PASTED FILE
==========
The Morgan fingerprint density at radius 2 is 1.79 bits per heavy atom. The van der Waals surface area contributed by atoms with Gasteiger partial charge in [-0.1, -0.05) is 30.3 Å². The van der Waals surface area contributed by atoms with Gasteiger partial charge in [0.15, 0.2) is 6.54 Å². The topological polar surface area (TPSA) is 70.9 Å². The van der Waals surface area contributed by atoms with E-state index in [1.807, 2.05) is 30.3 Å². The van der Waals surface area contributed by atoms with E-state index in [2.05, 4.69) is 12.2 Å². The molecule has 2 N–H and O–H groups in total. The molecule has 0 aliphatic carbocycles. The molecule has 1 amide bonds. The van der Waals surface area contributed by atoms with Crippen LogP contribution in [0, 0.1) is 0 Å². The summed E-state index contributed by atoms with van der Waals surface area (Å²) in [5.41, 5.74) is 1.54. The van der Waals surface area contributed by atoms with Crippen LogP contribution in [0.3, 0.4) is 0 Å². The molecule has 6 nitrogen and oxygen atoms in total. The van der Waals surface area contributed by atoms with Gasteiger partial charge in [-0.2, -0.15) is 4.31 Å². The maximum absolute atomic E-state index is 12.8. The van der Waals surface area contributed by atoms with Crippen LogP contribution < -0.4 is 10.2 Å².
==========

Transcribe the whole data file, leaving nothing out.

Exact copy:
The Morgan fingerprint density at radius 2 is 1.79 bits per heavy atom. The van der Waals surface area contributed by atoms with Gasteiger partial charge in [-0.1, -0.05) is 30.3 Å². The van der Waals surface area contributed by atoms with Gasteiger partial charge in [0.15, 0.2) is 6.54 Å². The topological polar surface area (TPSA) is 70.9 Å². The van der Waals surface area contributed by atoms with E-state index in [1.807, 2.05) is 30.3 Å². The van der Waals surface area contributed by atoms with E-state index in [2.05, 4.69) is 12.2 Å². The molecule has 2 N–H and O–H groups in total. The molecule has 0 aliphatic carbocycles. The molecule has 1 amide bonds. The van der Waals surface area contributed by atoms with Crippen LogP contribution in [0, 0.1) is 0 Å². The summed E-state index contributed by atoms with van der Waals surface area (Å²) in [5.41, 5.74) is 1.54. The van der Waals surface area contributed by atoms with Crippen LogP contribution in [0.3, 0.4) is 0 Å². The molecule has 6 nitrogen and oxygen atoms in total. The van der Waals surface area contributed by atoms with Gasteiger partial charge in [-0.2, -0.15) is 4.31 Å². The maximum absolute atomic E-state index is 12.8. The van der Waals surface area contributed by atoms with Crippen LogP contribution < -0.4 is 10.2 Å².